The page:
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What is Atrial Fibrillation?

Atrial fibrillation (AF) is a heart condition characterized by an irregular and rapid heartbeat that hampers blood supply to the body. In atrial fibrillation, the upper chambers (atria) and the lower chambers (ventricles) of the heart lack coordination, causing a rapid and irregular heart rhythm. People with atrial fibrillation may experience palpitations, shortness of breath, and fatigue or lack of energy. Atrial fibrillation can be intermittent (occasional) or chronic. Atrial fibrillation is a serious medical condition that requires immediate treatment. If left untreated, it can lead to serious health consequences.

Risks for Atrial Fibrillation

Some of the risk factors for atrial fibrillation include the following:

  • Aging: Overage 60 although it may occur at any age
  • Affects more whites than blacks
  • Affects more men than women
  • Uncontrolled hypertension (high blood pressure)
  • Chronic lung disease
  • Pulmonary embolism: a blood clot in the lungs
  • Diabetes
  • Nerve conditions
  • Excessive alcohol, caffeine or tobacco intake
  • Heart disease caused by high cholesterol

Diagnosis of Atrial Fibrillation

A cardiologist should evaluate all heart conditions for proper diagnosis and treatment. Your cardiologist will review your medical history and perform a thorough physical examination. Diagnostic studies may include routine blood tests, electrocardiogram (measures the electrical activity of the heart), chest X-ray, echocardiogram (ultrasound images) and Holter monitor (an ambulatory device that measures the electrical activity of the heart). Treatment options may include medications, specific medical procedures and surgery. Surgery may be necessary for patients with chronic AF who do not respond to medication or procedures and in people with other co-morbid conditions requiring heart surgery. Surgical procedures for atrial fibrillation are open-heart procedures, performed under general anesthesia.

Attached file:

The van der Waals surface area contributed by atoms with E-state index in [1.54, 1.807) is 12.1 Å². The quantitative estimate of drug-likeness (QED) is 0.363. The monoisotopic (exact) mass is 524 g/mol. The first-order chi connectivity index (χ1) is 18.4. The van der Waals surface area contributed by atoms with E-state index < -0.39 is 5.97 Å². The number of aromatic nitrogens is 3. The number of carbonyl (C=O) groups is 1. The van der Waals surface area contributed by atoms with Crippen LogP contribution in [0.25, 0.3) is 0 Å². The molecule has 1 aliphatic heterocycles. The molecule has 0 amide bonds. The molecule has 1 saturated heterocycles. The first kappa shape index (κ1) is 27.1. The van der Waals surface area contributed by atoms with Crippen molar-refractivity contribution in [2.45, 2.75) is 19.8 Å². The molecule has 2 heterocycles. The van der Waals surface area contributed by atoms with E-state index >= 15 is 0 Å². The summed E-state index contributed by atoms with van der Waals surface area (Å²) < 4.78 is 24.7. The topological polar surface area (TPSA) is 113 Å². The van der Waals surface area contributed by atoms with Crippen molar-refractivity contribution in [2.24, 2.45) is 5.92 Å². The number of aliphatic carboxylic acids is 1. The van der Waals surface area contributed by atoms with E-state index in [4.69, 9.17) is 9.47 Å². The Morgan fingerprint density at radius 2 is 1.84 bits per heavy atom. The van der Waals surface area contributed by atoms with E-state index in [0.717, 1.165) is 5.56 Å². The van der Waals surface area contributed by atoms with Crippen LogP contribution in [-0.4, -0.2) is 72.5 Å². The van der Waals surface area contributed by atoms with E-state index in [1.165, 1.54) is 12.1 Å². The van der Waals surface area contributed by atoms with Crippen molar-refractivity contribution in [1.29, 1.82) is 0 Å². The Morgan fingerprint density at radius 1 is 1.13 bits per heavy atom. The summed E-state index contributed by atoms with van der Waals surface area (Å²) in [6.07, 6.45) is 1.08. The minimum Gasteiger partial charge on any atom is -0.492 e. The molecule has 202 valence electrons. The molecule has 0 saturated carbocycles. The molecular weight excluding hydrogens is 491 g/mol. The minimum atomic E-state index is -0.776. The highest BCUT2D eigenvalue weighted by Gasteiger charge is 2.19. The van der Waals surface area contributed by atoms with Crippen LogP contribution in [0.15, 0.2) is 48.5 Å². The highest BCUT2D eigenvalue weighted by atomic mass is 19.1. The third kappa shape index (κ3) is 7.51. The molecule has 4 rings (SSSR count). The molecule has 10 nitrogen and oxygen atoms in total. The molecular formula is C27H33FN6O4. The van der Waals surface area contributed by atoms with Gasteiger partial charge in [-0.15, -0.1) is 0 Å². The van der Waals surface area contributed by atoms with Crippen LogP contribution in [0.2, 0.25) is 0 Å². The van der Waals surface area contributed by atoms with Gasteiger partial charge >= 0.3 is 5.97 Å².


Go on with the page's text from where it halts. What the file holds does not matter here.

• Maze procedure: In this procedure, several precise incisions are made in the upper chambers of your heart (atria) to confine the transmission of electrical impulses to a controlled path.
  • Surgical pulmonary vein isolation: It is a modified maze procedure during which alternative energy sources such as radiofrequency, cryothermy, microwave or laser are used to create the lesions for scar tissue formation. This scar tissue blocks the abnormal electrical impulses and promotes the conduction of impulses through a controlled path. These approaches can be performed through minimally invasive surgical techniques.
  • Radiofrequency ablation: This technique uses radiofrequency energy to heat the heart tissue and create lesions similar to the lesions of the Maze procedure to block the abnormal electrical signals.
  • Cryothermy: Cryothermy, also called cryoablation, is a technique that uses extremely cold temperature through an instrument called a cryoprobe, to produce lesions over the heart.
  • Microwave Technology: In this technique, microwave energy through a special wand-like catheter is used to produce several lesions over the heart to block the abnormal electrical impulses and to restore a normal heartbeat.
  • Laser technology: Lasers are also used to produce lesions over the heart. This approach offers great promise for the development of less invasive procedures.

In AF patients with other heart problems such as valve disease or coronary artery disease, which also require surgery, a combination of the surgeries may be used to treat AF and the co-morbid condition simultaneously.

Contact

North Texas Comprehensive Cardiology
425 N Highland Ave, Suite 120,
Sherman, Texas 75092

Tel: | Fax:

Practice Hours: M-F 8am – 5pm

  • American Board of Internal Medicine
  • National Board of Echocardiography
  • Certification Board of Nuclear Cardiology
  • American Board of Vascular Medicine